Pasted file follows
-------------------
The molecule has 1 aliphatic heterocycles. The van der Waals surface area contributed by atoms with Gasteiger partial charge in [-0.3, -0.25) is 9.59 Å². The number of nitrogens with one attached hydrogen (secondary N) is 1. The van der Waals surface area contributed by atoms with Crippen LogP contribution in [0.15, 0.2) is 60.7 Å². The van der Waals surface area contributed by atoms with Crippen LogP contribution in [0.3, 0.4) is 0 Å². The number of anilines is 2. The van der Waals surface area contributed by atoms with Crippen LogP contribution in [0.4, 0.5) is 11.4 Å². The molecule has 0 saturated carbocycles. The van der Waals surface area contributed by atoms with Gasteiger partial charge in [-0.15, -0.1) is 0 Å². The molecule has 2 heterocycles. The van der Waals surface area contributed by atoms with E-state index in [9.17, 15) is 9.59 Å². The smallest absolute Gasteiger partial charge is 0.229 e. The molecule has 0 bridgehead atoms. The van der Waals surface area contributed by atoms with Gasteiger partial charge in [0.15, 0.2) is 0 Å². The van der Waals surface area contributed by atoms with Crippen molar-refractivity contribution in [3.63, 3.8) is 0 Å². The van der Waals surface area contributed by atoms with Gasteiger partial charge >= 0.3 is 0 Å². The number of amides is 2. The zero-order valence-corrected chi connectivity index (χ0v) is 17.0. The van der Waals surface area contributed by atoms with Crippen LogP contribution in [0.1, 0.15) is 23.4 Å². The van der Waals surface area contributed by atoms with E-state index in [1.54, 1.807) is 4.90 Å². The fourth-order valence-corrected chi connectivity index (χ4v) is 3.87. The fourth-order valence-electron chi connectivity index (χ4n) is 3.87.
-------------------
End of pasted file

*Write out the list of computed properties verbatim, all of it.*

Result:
The molecule has 1 aliphatic heterocycles. The van der Waals surface area contributed by atoms with Gasteiger partial charge in [-0.3, -0.25) is 9.59 Å². The number of nitrogens with one attached hydrogen (secondary N) is 1. The van der Waals surface area contributed by atoms with Crippen LogP contribution in [0.15, 0.2) is 60.7 Å². The van der Waals surface area contributed by atoms with Crippen LogP contribution in [0.3, 0.4) is 0 Å². The number of anilines is 2. The van der Waals surface area contributed by atoms with Crippen LogP contribution in [0.4, 0.5) is 11.4 Å². The molecule has 0 saturated carbocycles. The van der Waals surface area contributed by atoms with Gasteiger partial charge in [-0.15, -0.1) is 0 Å². The molecule has 2 heterocycles. The van der Waals surface area contributed by atoms with E-state index in [9.17, 15) is 9.59 Å². The smallest absolute Gasteiger partial charge is 0.229 e. The molecule has 0 bridgehead atoms. The van der Waals surface area contributed by atoms with Gasteiger partial charge in [0.15, 0.2) is 0 Å². The van der Waals surface area contributed by atoms with Crippen molar-refractivity contribution in [3.63, 3.8) is 0 Å². The van der Waals surface area contributed by atoms with Gasteiger partial charge >= 0.3 is 0 Å². The number of amides is 2. The zero-order valence-corrected chi connectivity index (χ0v) is 17.0. The van der Waals surface area contributed by atoms with Crippen LogP contribution in [0.1, 0.15) is 23.4 Å². The van der Waals surface area contributed by atoms with E-state index in [1.54, 1.807) is 4.90 Å². The fourth-order valence-corrected chi connectivity index (χ4v) is 3.87. The fourth-order valence-electron chi connectivity index (χ4n) is 3.87.